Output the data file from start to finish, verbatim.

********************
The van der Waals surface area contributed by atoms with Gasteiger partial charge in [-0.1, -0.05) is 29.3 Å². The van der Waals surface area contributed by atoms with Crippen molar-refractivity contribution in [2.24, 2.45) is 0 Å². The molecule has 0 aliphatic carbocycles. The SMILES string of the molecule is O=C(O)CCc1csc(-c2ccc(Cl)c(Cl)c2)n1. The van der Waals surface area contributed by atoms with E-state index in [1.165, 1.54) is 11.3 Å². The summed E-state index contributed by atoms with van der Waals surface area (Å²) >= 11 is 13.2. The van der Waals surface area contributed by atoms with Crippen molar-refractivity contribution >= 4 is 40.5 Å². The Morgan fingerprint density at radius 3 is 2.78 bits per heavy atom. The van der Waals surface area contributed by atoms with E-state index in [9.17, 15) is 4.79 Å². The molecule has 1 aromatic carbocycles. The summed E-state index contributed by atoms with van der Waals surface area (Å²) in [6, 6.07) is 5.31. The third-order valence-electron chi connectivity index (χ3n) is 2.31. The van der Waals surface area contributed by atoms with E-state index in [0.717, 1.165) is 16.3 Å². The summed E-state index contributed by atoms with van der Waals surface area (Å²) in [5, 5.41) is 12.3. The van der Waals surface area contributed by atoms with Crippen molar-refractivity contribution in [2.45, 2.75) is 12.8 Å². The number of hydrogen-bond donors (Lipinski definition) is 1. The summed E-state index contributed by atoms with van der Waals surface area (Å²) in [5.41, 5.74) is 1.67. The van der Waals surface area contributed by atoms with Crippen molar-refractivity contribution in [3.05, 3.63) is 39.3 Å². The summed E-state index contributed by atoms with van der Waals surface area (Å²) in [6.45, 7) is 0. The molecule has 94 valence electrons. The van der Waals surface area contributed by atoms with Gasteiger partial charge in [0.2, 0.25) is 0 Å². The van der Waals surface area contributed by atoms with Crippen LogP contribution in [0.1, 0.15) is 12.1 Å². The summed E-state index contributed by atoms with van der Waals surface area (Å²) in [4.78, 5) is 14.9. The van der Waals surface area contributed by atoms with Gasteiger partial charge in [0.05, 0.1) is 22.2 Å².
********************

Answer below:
The van der Waals surface area contributed by atoms with Gasteiger partial charge in [-0.1, -0.05) is 29.3 Å². The van der Waals surface area contributed by atoms with Crippen molar-refractivity contribution in [2.24, 2.45) is 0 Å². The molecule has 0 aliphatic carbocycles. The SMILES string of the molecule is O=C(O)CCc1csc(-c2ccc(Cl)c(Cl)c2)n1. The van der Waals surface area contributed by atoms with E-state index in [1.165, 1.54) is 11.3 Å². The summed E-state index contributed by atoms with van der Waals surface area (Å²) >= 11 is 13.2. The van der Waals surface area contributed by atoms with Crippen molar-refractivity contribution >= 4 is 40.5 Å². The Morgan fingerprint density at radius 3 is 2.78 bits per heavy atom. The van der Waals surface area contributed by atoms with E-state index in [9.17, 15) is 4.79 Å². The molecule has 1 aromatic carbocycles. The summed E-state index contributed by atoms with van der Waals surface area (Å²) in [6, 6.07) is 5.31. The third-order valence-electron chi connectivity index (χ3n) is 2.31. The van der Waals surface area contributed by atoms with E-state index in [0.717, 1.165) is 16.3 Å². The summed E-state index contributed by atoms with van der Waals surface area (Å²) in [5, 5.41) is 12.3. The van der Waals surface area contributed by atoms with Crippen molar-refractivity contribution in [2.45, 2.75) is 12.8 Å². The number of hydrogen-bond donors (Lipinski definition) is 1. The summed E-state index contributed by atoms with van der Waals surface area (Å²) in [5.41, 5.74) is 1.67. The van der Waals surface area contributed by atoms with Crippen molar-refractivity contribution in [3.05, 3.63) is 39.3 Å². The summed E-state index contributed by atoms with van der Waals surface area (Å²) in [6.45, 7) is 0. The molecule has 94 valence electrons. The van der Waals surface area contributed by atoms with Gasteiger partial charge in [0.2, 0.25) is 0 Å². The van der Waals surface area contributed by atoms with Crippen LogP contribution in [0.1, 0.15) is 12.1 Å². The summed E-state index contributed by atoms with van der Waals surface area (Å²) in [4.78, 5) is 14.9. The van der Waals surface area contributed by atoms with Gasteiger partial charge in [0.05, 0.1) is 22.2 Å².